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Why Real Estate is a Green Issue


The fact that the Green movement started back in the sixties and seventies is no surprise to me. When I was growing up, my grandma used to save the water from washing rice and produce to water her gardens. She was practicing a combination of the "green" principles in green living - reduce and reuse.  No wonder, her roses blossomed. 

Today, we hear and read about everything green. Companies in various sectors, ranging from technology, financial services, energy, retail, to manufacturing, are embracing environmentally safe practices. Bristol Myers-Squibb, General Mills, IBM, HP, Mattel, Exxon-Mobil, Intel, Procter & Gamble, Gap, Nike, Heinz, PG&E, Kohl`s, GE, Citigroup, Microsoft, Coca Cola, Apple, Staples, JP Morgan Chase are just a few of the 100 top corporate citizens named by Forbes Magazine that implement green practices in their work sites, product development and packaging, and energy-saving data centers.1  Bank of America plans to build a 52-story eco-skyscraper near New York's Times Square, while Empire State Building is undergoing a $20 million renovation to be green over a 5-year period with the objective of cutting energy by 40% and saving about $4.4 million on energy costs a year.2

Within the United States alone, homes account for 21 percent of the greenhouse gas emissions.3 Rising energy costs have prompted groups and individuals to look for cost savings. Consumers are becoming more and more environmentally conscious. Cahners Residential Group, a building trades publisher, surveyed and found that consumers are ready to pay for a house that has alternative building materials and energy-efficient systems. Results of the survey showed that almost 80% of respondents listed the environment as a top concern, and almost 90% replied they would be willing to pay more for a house with environmentally friendly features.4 Consumers are also looking for healthier lifestyles in greener homes. According to National Association of Realtors (N.A.R.), 75% consumers surveyed indicate green features preferred when purchasing homes.3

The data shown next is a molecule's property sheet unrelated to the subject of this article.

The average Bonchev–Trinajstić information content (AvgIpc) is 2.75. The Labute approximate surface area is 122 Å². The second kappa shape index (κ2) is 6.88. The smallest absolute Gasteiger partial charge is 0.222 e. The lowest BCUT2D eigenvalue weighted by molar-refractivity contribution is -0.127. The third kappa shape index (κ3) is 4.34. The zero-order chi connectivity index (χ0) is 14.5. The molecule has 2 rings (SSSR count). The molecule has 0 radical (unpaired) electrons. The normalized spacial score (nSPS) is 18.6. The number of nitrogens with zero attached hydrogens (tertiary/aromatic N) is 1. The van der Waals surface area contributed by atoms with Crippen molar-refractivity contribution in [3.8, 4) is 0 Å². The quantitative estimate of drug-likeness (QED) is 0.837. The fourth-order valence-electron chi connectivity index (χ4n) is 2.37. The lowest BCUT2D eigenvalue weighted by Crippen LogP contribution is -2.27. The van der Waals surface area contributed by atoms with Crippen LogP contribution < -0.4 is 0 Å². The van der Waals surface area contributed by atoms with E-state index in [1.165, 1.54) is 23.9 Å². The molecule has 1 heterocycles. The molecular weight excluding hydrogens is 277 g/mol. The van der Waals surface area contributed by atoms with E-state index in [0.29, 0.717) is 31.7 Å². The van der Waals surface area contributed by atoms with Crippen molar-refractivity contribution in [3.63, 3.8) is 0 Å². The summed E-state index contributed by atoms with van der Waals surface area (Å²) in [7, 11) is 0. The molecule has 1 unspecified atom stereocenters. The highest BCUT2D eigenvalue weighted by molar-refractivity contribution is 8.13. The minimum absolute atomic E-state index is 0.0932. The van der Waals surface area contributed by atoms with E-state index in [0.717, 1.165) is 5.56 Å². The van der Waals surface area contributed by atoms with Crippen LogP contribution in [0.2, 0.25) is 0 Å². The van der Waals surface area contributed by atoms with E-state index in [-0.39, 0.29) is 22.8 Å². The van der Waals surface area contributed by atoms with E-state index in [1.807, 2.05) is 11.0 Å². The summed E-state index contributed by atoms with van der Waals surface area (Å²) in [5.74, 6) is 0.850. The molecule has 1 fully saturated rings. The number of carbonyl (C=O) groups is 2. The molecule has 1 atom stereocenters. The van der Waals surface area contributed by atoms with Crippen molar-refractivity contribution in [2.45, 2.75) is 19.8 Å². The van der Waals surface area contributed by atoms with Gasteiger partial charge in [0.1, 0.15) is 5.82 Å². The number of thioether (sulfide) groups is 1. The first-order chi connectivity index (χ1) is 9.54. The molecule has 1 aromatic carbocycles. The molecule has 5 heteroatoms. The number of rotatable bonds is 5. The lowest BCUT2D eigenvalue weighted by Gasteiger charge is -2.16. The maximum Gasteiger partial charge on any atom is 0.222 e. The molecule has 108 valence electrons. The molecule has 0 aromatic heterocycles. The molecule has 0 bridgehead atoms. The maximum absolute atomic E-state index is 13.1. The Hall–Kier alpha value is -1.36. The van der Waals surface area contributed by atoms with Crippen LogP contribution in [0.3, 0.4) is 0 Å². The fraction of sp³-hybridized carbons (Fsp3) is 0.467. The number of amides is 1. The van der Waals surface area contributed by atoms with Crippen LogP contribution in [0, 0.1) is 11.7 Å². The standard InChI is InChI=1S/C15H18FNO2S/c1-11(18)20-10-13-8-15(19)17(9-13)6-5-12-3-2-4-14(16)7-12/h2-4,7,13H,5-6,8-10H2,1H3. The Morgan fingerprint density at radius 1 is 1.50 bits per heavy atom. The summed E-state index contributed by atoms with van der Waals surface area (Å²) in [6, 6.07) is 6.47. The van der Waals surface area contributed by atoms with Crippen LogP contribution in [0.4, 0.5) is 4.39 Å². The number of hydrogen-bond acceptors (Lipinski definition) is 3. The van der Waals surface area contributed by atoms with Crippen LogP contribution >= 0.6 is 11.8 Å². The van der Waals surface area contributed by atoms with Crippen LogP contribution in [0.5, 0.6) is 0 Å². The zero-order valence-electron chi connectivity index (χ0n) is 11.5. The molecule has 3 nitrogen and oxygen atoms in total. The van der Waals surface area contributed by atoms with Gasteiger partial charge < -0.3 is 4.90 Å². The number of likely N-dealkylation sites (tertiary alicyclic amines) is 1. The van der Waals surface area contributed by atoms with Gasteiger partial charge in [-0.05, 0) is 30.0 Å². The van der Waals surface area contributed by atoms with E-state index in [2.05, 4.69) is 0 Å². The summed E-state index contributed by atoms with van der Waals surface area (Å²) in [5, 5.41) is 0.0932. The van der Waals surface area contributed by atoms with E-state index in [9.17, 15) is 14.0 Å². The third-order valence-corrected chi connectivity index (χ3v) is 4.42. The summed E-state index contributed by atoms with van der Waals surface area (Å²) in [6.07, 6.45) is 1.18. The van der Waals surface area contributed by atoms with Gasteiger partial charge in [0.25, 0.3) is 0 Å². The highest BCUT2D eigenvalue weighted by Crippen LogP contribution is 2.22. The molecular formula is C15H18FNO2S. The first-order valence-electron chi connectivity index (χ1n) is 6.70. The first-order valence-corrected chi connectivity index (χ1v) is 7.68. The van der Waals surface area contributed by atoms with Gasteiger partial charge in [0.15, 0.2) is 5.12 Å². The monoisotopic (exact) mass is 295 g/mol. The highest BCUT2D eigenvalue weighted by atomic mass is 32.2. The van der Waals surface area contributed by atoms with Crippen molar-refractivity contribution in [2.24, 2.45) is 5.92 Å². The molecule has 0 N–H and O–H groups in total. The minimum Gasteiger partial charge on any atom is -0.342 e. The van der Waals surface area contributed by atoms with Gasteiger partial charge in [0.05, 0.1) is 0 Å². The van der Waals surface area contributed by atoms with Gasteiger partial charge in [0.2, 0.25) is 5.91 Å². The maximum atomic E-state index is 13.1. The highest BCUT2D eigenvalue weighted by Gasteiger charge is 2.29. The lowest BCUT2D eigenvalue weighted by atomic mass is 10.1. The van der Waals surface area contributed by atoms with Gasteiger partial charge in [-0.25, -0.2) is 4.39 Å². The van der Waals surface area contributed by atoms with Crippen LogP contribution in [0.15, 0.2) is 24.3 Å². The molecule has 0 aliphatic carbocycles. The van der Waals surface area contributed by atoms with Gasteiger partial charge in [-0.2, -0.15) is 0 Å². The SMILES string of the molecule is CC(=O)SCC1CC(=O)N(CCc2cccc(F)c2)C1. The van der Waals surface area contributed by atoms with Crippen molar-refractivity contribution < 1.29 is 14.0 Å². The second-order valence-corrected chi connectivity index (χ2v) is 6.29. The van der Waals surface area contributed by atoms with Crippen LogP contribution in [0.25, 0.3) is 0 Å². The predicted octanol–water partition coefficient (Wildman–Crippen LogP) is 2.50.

In the commercial sector, a recent study (CoStar Group Study) revealed the economic benefits of building green.  LEED buildings command rent premiums of $11.24 per square foot over their non-LEED counterparts, and have 3.8 percent higher occupancy.5 What is LEED? "The Leadership in Energy and Environmental Design (LEED) Green Building Rating SystemTM encourages and accelerates global adoption of sustainable green building and development practices through the creation and implementation of universally understood and accepted tools and performance criteria".6  Compared to non-Energy Star buildings, Energy Star buildings represent a $2.38 per square foot increase in rental rates, and have 3.6 percent higher occupancy.  Another trend that may garner more interest from institutional investors is that Energy Star buildings are selling for an average of $61 per square foot more than their peers, while LEED buildings achieve a significantly $171 higher price per square foot.5